At the Main Post of the Presidio, you can explore a former Army base reborn as a national park — and see why there still are battles to be fought over its future.
Old military buildings hold museums and historic displays. Half of the parade ground has been converted from asphalt to a lush green lawn. But on the northeast edge, where acres of colorful gardens and meadows should tumble toward the bay, we’re confronted by bare dirt and a chain-link fence.
It’s a construction site, even though most construction came to an end in 2015. It’s also a reminder not to take the enticing landscape at the foot of the Golden Gate Bridge for granted, because progress is never easy.
“People have been backing the rehabilitation of the Presidio for decades, and here we have this huge scar running through a very valued landscape,” Amy Meyer, one of the original board members of the Presidio Trust, the autonomous federal agency that manages nearly all of the 1,491-acre park.
“This” is a reference to the Presidio Parkway, the primary link between Marin and downtown San Francisco. It replaced Doyle Drive, a tall, seismically unsafe viaduct from 1940, with new structures that descend from the Golden Gate Bridge to a route below the Main Post that twice passes through tunnels.
The “parkway” opened in June 2015, and the idea was that by now the 70-acre project area would be on the way to full rebirth. The marquee attraction would be a 14-acre park spilling from the Main Post toward Crissy Field — the first and still most popular success story in the 23 years since the U.S. Army handed the Presidio to the National Park Service and the Golden Gate National Recreation Area.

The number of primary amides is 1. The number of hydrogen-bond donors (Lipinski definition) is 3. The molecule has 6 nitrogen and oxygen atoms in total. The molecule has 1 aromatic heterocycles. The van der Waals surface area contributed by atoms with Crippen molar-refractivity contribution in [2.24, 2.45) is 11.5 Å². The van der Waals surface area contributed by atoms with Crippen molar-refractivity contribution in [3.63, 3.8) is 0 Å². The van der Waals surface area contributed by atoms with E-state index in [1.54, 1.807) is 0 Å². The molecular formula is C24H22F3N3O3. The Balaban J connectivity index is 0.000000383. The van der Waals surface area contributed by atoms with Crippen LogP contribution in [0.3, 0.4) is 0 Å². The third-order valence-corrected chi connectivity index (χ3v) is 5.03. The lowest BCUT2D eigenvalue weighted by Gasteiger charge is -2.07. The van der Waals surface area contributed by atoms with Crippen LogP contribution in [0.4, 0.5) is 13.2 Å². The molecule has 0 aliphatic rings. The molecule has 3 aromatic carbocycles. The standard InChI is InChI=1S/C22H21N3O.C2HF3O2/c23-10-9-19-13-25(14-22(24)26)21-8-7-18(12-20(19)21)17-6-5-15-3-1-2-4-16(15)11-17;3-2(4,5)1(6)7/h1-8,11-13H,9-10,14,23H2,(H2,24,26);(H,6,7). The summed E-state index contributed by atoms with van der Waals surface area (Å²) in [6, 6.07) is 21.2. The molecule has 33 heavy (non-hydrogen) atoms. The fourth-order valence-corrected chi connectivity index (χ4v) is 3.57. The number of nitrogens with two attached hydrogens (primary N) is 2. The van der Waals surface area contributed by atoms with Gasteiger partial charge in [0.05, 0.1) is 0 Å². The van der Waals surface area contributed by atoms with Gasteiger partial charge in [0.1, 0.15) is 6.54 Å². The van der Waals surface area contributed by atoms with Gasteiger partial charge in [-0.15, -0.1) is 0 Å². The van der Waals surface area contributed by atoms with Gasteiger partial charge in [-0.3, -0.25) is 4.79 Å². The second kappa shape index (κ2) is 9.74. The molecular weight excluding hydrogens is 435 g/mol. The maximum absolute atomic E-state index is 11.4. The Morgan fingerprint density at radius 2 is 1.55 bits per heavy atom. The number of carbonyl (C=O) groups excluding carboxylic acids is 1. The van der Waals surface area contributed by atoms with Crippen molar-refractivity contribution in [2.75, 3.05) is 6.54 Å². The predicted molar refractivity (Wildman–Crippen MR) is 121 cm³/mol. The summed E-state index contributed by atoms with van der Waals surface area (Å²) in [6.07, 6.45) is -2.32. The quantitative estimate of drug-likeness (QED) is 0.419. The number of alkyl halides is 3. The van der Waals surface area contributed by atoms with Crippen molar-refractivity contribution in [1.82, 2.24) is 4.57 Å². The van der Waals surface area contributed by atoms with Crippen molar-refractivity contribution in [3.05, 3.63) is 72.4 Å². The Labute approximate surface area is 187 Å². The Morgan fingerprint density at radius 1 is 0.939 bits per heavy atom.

Nope. There’s a lot of dirt and the occasional bulldozer pushing it around. Halleck Street, the most direct route from the Main Post to Crissy Field, is still closed. So is the historic pet cemetery on McDowell Avenue.
What we have instead are tense negotiations between the Presidio Trust and Caltrans, which built the parkway. Also involved is the San Francisco County Transportation Authority, which helped with the environmental clearance.
The main sticking point, apparently, is that Caltrans and the trust don’t agree on what the state highway agency should be handing over to the trust (and, let’s not forget, the National Park Service). The quality of the soil, for instance. The extent of prep work regarding the piped creek that the trust wants to reopen as part of larger environmental restoration efforts.
If this sounds vague, that’s because the agencies won’t talk about what’s going on behind the scenes.
“The Transportation Authority and Caltrans are in negotiations with the Presidio Trust on the final landscaping, environmental mitigations and civil works to reach final completion and coordinate with the trust” on restoration efforts, said Eric Young, a spokesman for the county authority. “We hope to reach agreement soon.”
Caltrans’ official statement uses the same words but adds: “Negotiations are expected to conclude by the end of the calendar year, leading to permits and other agreements so that respective parties could go back to their governing bodies for approval.”